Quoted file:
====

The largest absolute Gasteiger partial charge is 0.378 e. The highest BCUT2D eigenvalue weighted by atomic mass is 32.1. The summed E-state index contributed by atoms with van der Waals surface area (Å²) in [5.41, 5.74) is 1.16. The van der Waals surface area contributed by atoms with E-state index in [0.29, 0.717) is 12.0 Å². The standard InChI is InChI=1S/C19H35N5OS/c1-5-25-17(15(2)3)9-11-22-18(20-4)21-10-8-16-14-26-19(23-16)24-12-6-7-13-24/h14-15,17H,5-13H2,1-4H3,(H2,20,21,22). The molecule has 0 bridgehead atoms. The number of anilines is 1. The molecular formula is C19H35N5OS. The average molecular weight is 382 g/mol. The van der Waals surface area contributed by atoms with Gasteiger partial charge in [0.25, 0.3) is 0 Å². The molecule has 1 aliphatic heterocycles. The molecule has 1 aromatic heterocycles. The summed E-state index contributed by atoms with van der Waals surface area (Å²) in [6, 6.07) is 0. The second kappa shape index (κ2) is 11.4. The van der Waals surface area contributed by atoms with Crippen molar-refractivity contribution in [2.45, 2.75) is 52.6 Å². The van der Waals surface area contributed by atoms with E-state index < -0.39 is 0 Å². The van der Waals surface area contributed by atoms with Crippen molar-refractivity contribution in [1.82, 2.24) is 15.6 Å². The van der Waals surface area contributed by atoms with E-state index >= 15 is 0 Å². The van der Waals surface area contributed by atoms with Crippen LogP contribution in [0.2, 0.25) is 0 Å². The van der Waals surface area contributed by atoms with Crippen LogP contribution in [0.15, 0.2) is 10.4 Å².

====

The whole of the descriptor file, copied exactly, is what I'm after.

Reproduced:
The largest absolute Gasteiger partial charge is 0.378 e. The highest BCUT2D eigenvalue weighted by atomic mass is 32.1. The summed E-state index contributed by atoms with van der Waals surface area (Å²) in [5.41, 5.74) is 1.16. The van der Waals surface area contributed by atoms with E-state index in [0.29, 0.717) is 12.0 Å². The standard InChI is InChI=1S/C19H35N5OS/c1-5-25-17(15(2)3)9-11-22-18(20-4)21-10-8-16-14-26-19(23-16)24-12-6-7-13-24/h14-15,17H,5-13H2,1-4H3,(H2,20,21,22). The molecule has 0 bridgehead atoms. The number of anilines is 1. The molecular formula is C19H35N5OS. The average molecular weight is 382 g/mol. The van der Waals surface area contributed by atoms with Gasteiger partial charge in [0.25, 0.3) is 0 Å². The molecule has 1 aliphatic heterocycles. The molecule has 1 aromatic heterocycles. The summed E-state index contributed by atoms with van der Waals surface area (Å²) in [6, 6.07) is 0. The second kappa shape index (κ2) is 11.4. The van der Waals surface area contributed by atoms with Crippen molar-refractivity contribution in [2.45, 2.75) is 52.6 Å². The van der Waals surface area contributed by atoms with E-state index < -0.39 is 0 Å². The van der Waals surface area contributed by atoms with Crippen molar-refractivity contribution in [1.82, 2.24) is 15.6 Å². The van der Waals surface area contributed by atoms with E-state index >= 15 is 0 Å². The van der Waals surface area contributed by atoms with Crippen LogP contribution in [0.2, 0.25) is 0 Å². The van der Waals surface area contributed by atoms with Crippen LogP contribution in [0.15, 0.2) is 10.4 Å².